The uncertainty plots indicate that the greatest uncertainty is associated with the upper alluvium surface, even though the most site investigation points penetrate this unit. The uncertainty of this surface is controlled primarily by the high degree of geological complexity resulting from the irregular incision of the overlying made ground into the upper alluvium during various phases of construction (buildings and services). The lower alluvium, river terrace gravel and Mercia Mudstone Group surfaces all show relatively low uncertainty estimates in the centre of each surface where there is the greatest density of high quality (i.e. sonic drilled) borehole data. This low uncertainty extends further to the west for the river terrace gravel and Mercia Mudstone Group surfaces, principally because of a lower degree of geological complexity in these areas. Areas of higher uncertainty on these two surfaces are at the edge of the model, or where a significant difference in depth to surface is measured, resulting in a ‘bulls-eye’ effect around a borehole. For example, in the south of the modelled area there is change in Mercia Mudstone Group surface elevation from an average of 33.5 m aOD (above Ordnance Datum) to 32.5 m aOD at one borehole location. This is identified on the uncertainty surface for the Mercia Mudstone Group as an area of higher uncertainty surrounding this borehole.

The uncertainty estimates produced for each geological surface appear to match intuitive interpretation of where the greatest uncertainty in the model occurs. However, these uncertainty estimates require validation to confirm the assumptions used during the uncertainty estimation process. This validation can be carried out by drilling additional boreholes at the SABRE site.

The construction of a 3D model for the SABRE site has allowed visualization of the subsurface that can form the framework for further study (i.e. conceptual model evolution). An estimation of the uncertainty associated with the modelled geological surfaces can be used to identify where maximum uncertainty lies, and if this uncertainty is within required limits for investigation. If the criteria for uncertainty are exceeded then uncertainty diagrams can be used to guide future investigations, to reduce uncertainty. Additionally, the method used gives a clear visual impression of where the uncertainty in the model occurs, which is of particular importance when communicating to stakeholders or non-professionals.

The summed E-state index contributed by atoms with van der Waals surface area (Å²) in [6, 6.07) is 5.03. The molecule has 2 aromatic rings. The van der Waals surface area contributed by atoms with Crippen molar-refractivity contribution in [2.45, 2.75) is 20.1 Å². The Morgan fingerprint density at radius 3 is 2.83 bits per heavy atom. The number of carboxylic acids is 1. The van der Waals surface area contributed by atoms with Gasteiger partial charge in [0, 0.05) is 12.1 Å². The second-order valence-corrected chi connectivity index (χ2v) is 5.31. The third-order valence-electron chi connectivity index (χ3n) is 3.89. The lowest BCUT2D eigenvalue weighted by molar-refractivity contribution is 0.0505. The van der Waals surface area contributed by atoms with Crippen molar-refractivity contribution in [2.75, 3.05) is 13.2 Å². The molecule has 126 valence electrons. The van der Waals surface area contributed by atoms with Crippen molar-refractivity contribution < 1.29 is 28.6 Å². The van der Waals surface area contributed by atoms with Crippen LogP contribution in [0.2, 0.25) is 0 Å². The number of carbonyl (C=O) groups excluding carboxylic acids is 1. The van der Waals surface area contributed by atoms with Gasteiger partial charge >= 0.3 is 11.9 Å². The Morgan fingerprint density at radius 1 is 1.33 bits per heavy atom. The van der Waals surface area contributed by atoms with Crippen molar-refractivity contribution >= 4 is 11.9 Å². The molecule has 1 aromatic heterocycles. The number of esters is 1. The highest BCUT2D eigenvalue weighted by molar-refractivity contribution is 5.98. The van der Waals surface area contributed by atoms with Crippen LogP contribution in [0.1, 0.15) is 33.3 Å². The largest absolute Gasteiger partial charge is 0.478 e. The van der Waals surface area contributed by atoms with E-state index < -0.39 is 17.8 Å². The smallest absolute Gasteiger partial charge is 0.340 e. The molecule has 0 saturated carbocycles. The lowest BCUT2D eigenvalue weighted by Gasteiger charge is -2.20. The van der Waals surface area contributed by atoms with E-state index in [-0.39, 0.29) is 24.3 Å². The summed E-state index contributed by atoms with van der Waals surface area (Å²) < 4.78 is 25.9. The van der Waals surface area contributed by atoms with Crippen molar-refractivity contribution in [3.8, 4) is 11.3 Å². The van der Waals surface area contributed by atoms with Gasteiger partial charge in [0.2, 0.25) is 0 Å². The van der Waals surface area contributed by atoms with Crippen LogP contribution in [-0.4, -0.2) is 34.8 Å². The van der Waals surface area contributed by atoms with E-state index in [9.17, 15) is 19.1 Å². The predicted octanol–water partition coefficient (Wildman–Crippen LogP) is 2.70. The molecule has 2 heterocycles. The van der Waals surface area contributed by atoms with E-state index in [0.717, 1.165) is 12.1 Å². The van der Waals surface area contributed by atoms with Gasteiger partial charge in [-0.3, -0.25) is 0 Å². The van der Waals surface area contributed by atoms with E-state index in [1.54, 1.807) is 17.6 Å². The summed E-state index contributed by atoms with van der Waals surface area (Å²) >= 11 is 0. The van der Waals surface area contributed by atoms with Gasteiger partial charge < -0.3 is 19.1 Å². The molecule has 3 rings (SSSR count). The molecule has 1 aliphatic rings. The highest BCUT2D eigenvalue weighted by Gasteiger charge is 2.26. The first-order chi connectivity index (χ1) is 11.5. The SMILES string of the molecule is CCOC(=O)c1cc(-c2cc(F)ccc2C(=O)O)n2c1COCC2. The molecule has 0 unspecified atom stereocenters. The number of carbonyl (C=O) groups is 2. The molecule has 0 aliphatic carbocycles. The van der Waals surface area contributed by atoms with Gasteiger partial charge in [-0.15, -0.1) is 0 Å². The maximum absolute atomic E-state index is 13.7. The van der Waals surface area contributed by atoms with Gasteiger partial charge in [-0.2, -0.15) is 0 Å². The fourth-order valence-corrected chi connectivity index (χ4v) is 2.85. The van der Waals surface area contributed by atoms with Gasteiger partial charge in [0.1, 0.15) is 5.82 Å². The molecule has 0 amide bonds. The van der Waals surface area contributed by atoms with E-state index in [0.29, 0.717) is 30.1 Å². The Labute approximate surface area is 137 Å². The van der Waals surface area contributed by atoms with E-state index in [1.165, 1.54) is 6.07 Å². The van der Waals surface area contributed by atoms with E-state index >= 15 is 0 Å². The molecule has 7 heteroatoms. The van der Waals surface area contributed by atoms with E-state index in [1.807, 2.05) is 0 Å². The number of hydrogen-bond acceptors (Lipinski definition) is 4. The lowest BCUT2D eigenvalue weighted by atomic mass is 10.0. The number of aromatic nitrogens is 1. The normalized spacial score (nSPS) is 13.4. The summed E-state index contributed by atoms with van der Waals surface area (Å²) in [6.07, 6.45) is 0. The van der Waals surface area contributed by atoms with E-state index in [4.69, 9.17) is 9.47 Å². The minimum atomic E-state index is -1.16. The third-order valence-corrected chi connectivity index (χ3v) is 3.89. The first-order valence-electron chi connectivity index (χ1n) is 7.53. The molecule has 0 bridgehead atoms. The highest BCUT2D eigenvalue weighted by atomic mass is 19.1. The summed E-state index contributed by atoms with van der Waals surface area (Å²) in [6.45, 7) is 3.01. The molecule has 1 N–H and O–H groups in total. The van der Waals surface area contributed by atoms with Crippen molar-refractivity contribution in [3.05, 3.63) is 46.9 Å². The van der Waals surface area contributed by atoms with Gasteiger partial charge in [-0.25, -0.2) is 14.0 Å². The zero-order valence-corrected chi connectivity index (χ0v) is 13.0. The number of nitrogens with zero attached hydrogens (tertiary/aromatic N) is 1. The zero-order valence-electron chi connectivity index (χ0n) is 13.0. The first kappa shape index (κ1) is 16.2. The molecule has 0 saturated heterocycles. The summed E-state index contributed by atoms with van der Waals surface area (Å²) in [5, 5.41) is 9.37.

## Conclusions

As 3D geological models are used increasingly in geoscience it is crucial that uncertainty is assessed and communicated so that the end user can understand the model limitations and to ensure that it is appropriate for their requirements. This is especially important where 3D reconstruction and visualization is used for decision making (i.e. conceptual model), communication to stakeholders, or for testing hypotheses.

The uncertainty of a model is not restricted to the algorithms that make up the model, but involves all the factors that feed into the model development, including subjective data. A simple method has been used to visualize the uncertainty associated with a modelled geological surface that accounts for both qualitative and quantitative terms. This uncertainty estimation method has been demonstrated on a geological model produced for the SABRE project, with resultant uncertainty estimates agreeing with intuitive expectations for the uncertainty of the model. Additional drilling at the SABRE site will test the hypothesis and allow model validation. Once validated, the uncertainty estimation method can be tested on larger, more geological diverse and complex environments.

## Acknowledgements

Project SABRE is being undertaken by a collaborative team comprising Acetate Products Ltd, British Geological Survey, Celanese Acetate LLC., Archon Environmental, Chevron, CL:AIRE, DuPont, Environment Agency (England and Wales), ESI, General Electric, GeoSyntec/SiREM, Golder Associates, Honeywell, ICI, Scientifics, Shell, Terra Systems, University of Edinburgh, University of Sheffield and USEPA. SABRE is a UK DTI Bioremediation LINK project with specific funding contributions made by BBSRC, DTI, the Environment Agency, EPSRC and NERC. Additional funding has been provided by SERDP (US Department of Defense). The SABRE team gratefully acknowledges these supporting organizations and the in-kind and direct financial contributions made by each team member. The paper is published by permission of the Director, British Geological Survey (NERC).

- © 2009 Geological Society of London